Ultrasound comparison of the effects of prehabilitation exercises and the scapular assistance test on the acromiohumeral distance
Background: Prolonged participation in overhead sports creates shoulder muscle imbalances which eventually alter the efficacy of the shoulder stabiliser muscles and heighten injury risk, such as subacromial impingement syndrome. Objectives: The aim of this study was to determine if ultrasound is effective to measure the acromiohumeral distance (AHD) to compare the effect of the scapular assistance test (SAT) on the AHD with a prehabilitative exercise intervention programme in asymptomatic cricket players.
Methods: Baseline testing on cricket players from the North- West University cricket squad (N=34) included AHD measurements performed by a sonographer at 0°, 30° and 60° humeral abduction angles respectively, with and without the SAT application. Players were then randomly assigned to an intervention and control group. The control group continued with their normal in-season programme, whereas the intervention group also performed shoulder stability exercises for six weeks.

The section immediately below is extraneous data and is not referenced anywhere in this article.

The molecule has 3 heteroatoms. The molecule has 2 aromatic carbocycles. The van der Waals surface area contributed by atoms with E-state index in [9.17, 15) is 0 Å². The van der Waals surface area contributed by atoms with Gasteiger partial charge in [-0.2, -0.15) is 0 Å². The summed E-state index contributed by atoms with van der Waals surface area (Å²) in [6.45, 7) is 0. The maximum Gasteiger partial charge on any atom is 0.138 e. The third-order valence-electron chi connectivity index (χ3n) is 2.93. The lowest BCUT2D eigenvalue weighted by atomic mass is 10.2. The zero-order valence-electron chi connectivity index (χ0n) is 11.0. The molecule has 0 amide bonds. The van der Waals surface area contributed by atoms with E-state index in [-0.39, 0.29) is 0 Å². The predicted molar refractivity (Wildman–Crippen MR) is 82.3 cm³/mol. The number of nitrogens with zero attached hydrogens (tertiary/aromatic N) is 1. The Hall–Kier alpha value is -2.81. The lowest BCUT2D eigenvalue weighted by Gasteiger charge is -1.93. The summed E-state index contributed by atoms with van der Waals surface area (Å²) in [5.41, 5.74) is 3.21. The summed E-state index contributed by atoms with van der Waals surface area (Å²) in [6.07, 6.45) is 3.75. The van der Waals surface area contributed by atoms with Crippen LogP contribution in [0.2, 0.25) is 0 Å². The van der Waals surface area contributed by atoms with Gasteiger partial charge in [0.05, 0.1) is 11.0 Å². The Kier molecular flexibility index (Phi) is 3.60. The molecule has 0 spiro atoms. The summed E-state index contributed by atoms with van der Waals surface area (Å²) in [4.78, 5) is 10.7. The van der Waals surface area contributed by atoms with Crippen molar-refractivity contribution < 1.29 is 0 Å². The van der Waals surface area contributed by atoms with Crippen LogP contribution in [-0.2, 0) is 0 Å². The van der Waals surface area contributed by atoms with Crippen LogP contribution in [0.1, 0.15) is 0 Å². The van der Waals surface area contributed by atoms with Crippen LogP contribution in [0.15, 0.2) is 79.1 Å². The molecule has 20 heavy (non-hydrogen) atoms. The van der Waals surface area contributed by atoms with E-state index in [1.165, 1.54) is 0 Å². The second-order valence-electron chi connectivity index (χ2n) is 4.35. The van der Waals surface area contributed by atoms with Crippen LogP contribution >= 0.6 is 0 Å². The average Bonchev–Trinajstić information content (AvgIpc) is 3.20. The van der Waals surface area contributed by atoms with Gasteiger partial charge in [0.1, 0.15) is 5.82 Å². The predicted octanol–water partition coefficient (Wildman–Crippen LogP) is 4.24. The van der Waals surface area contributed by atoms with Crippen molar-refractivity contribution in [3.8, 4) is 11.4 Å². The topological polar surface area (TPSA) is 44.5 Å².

Results: The exercise intervention had a similar effect as the SAT on the AHD at 0o and 30o humeral abduction angles in the intervention group. The AHD measurements in the exercise intervention group indicated widening at all abduction angles after the six-week intervention period, whereas the AHD measurements in the control group were equal or smaller than baseline measurements without the SAT at 30o and 60o respectively.
Conclusion: Exercise intervention has a similar effect on the AHD of asymptomatic cricket players compared to the SAT – especially in 0°and 30o of humeral abduction. Ultrasound can therefore be utilised to assist in identifying the risk of developing subacromial impingement syndrome (SIS) in asymptomatic overhead athletes by measuring the AHD at different angles of humeral abduction, without and with the SAT application.
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